Another weakness of the EU approach so far has been that it is a top-down process. Until now the pressure for pension reform has come chiefly from the macro-policy level rather than from the recipients or the potential recipients themselves (Walker, 2003). All kinds of reforms are top-down responses to the budgetary pressure of EMU and to pre-empt the costs associated with population ageing (Walker, 2003) which in turn has the following consequences:
• In all this clamour for reform the voices of the current pensioners do not seem to be audible, and there are current generations of pensioners living in poverty in all countries.
• The EU approach has developed as a transgovernmental cooperation procedure which has largely been confined to interaction inside a network of national and European policy experts with an insufficient involvement of the relevant policy-making actors in the member states (Parliament, sub-national decision making bodies). Therefore, the EU approach has not been integrated in national policy-making structures.
• The EU guidelines and the NAPs (National Action Plans), from 2005 on NRFs (National Reform Programmes) are unknown to most actors on the levels below. Even though the social partners are consulted in the member states, wider sections of the civil society have not been mobilized. Media attention and public awareness of the process are very limited.
• More of a bottom-up approach to balance the present top-down process would improve the learning logic and probably also the quality of the proposals and their effective implementation, (Jacobsson and Schmid, 2002). The bottom-up approach must therefore be combined with the top-down one that has hitherto dominated so that the local resources are mobilised for developments which are not only local but also linked to national and European developments. Therefore, while the EU and the national governments will inevitably set the tone for a policy towards older workers in terms of incentives, structures, and employment policy, regional and local governments, social partners, and NGOs have a crucial role to play. In order to be credible and relevant, awareness-raising campaigns should be undertaken in collaboration with and through such bodies.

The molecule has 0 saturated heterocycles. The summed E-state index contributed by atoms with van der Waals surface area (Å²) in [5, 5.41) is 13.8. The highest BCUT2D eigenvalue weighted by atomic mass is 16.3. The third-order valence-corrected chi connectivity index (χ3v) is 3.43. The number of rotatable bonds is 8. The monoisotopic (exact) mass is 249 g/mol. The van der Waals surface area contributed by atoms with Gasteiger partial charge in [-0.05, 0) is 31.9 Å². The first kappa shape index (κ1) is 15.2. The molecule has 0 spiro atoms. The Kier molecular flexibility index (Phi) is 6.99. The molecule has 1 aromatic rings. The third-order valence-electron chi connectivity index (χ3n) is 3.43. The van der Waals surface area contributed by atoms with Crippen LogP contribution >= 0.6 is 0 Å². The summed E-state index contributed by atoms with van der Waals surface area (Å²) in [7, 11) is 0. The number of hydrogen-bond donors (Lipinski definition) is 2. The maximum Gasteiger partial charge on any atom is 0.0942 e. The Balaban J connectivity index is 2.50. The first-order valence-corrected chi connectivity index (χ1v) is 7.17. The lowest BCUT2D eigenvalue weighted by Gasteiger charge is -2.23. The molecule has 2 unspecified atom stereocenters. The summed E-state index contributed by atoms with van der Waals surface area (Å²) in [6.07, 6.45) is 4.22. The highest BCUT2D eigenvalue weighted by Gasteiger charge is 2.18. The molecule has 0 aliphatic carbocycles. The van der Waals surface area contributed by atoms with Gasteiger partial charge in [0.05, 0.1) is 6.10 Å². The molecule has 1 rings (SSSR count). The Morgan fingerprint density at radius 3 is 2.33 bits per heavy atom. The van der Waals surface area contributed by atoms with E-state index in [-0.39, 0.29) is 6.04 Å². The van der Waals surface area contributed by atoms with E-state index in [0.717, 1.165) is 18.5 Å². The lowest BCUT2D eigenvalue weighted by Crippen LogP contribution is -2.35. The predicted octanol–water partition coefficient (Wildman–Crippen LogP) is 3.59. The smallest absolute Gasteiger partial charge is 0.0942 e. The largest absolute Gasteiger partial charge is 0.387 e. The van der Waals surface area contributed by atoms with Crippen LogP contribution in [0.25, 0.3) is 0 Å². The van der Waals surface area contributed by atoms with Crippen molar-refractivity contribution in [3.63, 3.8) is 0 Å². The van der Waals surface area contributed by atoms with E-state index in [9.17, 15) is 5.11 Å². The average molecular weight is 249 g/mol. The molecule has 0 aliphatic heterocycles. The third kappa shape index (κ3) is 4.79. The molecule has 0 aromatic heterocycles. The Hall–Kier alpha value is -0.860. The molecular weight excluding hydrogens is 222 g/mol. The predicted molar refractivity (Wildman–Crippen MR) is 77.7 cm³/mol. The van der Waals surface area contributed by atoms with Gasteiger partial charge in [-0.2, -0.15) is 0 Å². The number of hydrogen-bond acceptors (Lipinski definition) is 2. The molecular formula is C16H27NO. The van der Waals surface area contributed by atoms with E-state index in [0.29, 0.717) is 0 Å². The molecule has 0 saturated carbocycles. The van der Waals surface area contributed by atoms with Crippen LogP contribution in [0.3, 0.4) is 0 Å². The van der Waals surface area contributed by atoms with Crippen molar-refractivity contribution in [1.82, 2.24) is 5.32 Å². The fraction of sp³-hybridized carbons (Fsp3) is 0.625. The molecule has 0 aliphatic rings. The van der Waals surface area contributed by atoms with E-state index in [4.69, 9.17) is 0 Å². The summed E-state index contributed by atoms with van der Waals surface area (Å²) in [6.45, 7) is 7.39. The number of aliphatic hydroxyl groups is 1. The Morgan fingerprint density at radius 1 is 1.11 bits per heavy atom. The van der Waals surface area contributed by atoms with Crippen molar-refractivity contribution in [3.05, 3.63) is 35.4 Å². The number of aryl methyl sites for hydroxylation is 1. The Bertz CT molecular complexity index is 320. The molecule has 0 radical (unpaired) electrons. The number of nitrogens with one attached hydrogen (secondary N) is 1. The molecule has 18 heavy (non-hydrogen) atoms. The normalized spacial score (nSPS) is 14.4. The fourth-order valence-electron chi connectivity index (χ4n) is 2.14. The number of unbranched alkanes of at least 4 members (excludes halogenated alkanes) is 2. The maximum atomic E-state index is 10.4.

The World Bank also criticized the “Open Method of Coordination” or OMC. It concludes that, although useful, the process may be insufficient to produce a rapid, comprehensive European reform (World Bank, 2001). This approach may not lead to an early, comprehensive, and pan-European reform for the following reasons:
• the method is likely to be very slow. The method does not create pressure for reforms. If it comes at all, such pressure will have to come from domestic sources;
• the method is unlikely to lead to a comprehensive reform. That suggests the reform mood created will be parametric rather than paradigmatic;
• the method will not create a vision for a pan-European reform. Pension systems remain national agenda items (World Bank, 2001).